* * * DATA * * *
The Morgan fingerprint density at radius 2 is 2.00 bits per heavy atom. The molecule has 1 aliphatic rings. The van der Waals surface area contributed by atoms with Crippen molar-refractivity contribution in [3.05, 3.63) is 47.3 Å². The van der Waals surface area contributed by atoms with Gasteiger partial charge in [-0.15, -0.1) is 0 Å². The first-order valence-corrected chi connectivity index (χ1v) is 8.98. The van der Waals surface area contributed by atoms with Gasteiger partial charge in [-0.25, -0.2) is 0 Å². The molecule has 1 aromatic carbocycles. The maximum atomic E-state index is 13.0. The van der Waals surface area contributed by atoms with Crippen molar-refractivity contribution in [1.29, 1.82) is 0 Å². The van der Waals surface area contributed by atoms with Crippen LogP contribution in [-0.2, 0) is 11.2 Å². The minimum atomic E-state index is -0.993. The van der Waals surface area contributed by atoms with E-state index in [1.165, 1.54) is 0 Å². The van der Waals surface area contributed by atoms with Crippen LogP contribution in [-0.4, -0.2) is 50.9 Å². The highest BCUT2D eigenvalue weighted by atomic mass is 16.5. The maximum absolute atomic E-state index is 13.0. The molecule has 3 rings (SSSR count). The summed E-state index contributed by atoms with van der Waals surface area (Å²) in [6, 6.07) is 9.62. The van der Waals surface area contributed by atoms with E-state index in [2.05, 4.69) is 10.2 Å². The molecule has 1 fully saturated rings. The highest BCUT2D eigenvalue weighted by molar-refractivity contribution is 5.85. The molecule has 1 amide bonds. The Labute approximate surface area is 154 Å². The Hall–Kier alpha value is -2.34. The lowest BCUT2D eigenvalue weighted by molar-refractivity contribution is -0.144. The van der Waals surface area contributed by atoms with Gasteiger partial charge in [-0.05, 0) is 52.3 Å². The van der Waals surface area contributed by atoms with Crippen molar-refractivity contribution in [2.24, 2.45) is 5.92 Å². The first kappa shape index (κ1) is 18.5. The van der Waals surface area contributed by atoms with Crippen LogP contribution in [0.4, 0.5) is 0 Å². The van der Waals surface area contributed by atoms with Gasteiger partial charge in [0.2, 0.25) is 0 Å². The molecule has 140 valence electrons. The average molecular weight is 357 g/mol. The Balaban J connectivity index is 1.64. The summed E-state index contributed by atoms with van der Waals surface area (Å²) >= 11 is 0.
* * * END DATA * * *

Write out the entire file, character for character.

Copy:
The Morgan fingerprint density at radius 2 is 2.00 bits per heavy atom. The molecule has 1 aliphatic rings. The van der Waals surface area contributed by atoms with Crippen molar-refractivity contribution in [3.05, 3.63) is 47.3 Å². The van der Waals surface area contributed by atoms with Gasteiger partial charge in [-0.15, -0.1) is 0 Å². The first-order valence-corrected chi connectivity index (χ1v) is 8.98. The van der Waals surface area contributed by atoms with Gasteiger partial charge in [-0.25, -0.2) is 0 Å². The molecule has 1 aromatic carbocycles. The maximum atomic E-state index is 13.0. The van der Waals surface area contributed by atoms with Crippen molar-refractivity contribution in [1.29, 1.82) is 0 Å². The van der Waals surface area contributed by atoms with Crippen LogP contribution in [-0.2, 0) is 11.2 Å². The minimum atomic E-state index is -0.993. The van der Waals surface area contributed by atoms with E-state index in [1.165, 1.54) is 0 Å². The van der Waals surface area contributed by atoms with Crippen LogP contribution in [-0.4, -0.2) is 50.9 Å². The highest BCUT2D eigenvalue weighted by atomic mass is 16.5. The maximum absolute atomic E-state index is 13.0. The molecule has 3 rings (SSSR count). The summed E-state index contributed by atoms with van der Waals surface area (Å²) in [6, 6.07) is 9.62. The van der Waals surface area contributed by atoms with E-state index in [2.05, 4.69) is 10.2 Å². The molecule has 1 fully saturated rings. The highest BCUT2D eigenvalue weighted by molar-refractivity contribution is 5.85. The molecule has 1 amide bonds. The Labute approximate surface area is 154 Å². The Hall–Kier alpha value is -2.34. The lowest BCUT2D eigenvalue weighted by molar-refractivity contribution is -0.144. The van der Waals surface area contributed by atoms with Gasteiger partial charge in [-0.05, 0) is 52.3 Å². The van der Waals surface area contributed by atoms with Crippen molar-refractivity contribution in [2.24, 2.45) is 5.92 Å². The first kappa shape index (κ1) is 18.5. The van der Waals surface area contributed by atoms with Crippen LogP contribution in [0.4, 0.5) is 0 Å². The van der Waals surface area contributed by atoms with Gasteiger partial charge in [0.2, 0.25) is 0 Å². The molecule has 140 valence electrons. The average molecular weight is 357 g/mol. The Balaban J connectivity index is 1.64. The summed E-state index contributed by atoms with van der Waals surface area (Å²) >= 11 is 0.